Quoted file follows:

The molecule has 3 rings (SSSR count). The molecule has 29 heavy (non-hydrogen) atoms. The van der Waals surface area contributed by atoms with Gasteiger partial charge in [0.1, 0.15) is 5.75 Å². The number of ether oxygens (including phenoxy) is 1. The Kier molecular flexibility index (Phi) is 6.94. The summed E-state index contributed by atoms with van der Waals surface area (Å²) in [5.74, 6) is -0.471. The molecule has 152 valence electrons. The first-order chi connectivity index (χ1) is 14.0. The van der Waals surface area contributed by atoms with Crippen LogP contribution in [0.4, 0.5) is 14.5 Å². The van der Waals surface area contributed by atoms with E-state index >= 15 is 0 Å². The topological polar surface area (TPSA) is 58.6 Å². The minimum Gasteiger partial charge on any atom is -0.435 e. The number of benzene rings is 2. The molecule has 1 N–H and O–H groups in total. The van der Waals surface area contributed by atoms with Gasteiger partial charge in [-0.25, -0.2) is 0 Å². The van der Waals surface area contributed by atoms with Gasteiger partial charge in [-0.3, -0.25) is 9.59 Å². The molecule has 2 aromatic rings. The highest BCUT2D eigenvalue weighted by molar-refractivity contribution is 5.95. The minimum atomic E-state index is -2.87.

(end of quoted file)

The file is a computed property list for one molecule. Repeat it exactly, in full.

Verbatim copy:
The molecule has 3 rings (SSSR count). The molecule has 29 heavy (non-hydrogen) atoms. The van der Waals surface area contributed by atoms with Gasteiger partial charge in [0.1, 0.15) is 5.75 Å². The number of ether oxygens (including phenoxy) is 1. The Kier molecular flexibility index (Phi) is 6.94. The summed E-state index contributed by atoms with van der Waals surface area (Å²) in [5.74, 6) is -0.471. The molecule has 152 valence electrons. The first-order chi connectivity index (χ1) is 14.0. The van der Waals surface area contributed by atoms with Crippen LogP contribution in [0.4, 0.5) is 14.5 Å². The van der Waals surface area contributed by atoms with E-state index >= 15 is 0 Å². The topological polar surface area (TPSA) is 58.6 Å². The minimum Gasteiger partial charge on any atom is -0.435 e. The number of benzene rings is 2. The molecule has 1 N–H and O–H groups in total. The van der Waals surface area contributed by atoms with Gasteiger partial charge in [-0.25, -0.2) is 0 Å². The van der Waals surface area contributed by atoms with Gasteiger partial charge in [-0.3, -0.25) is 9.59 Å². The molecule has 2 aromatic rings. The highest BCUT2D eigenvalue weighted by molar-refractivity contribution is 5.95. The minimum atomic E-state index is -2.87.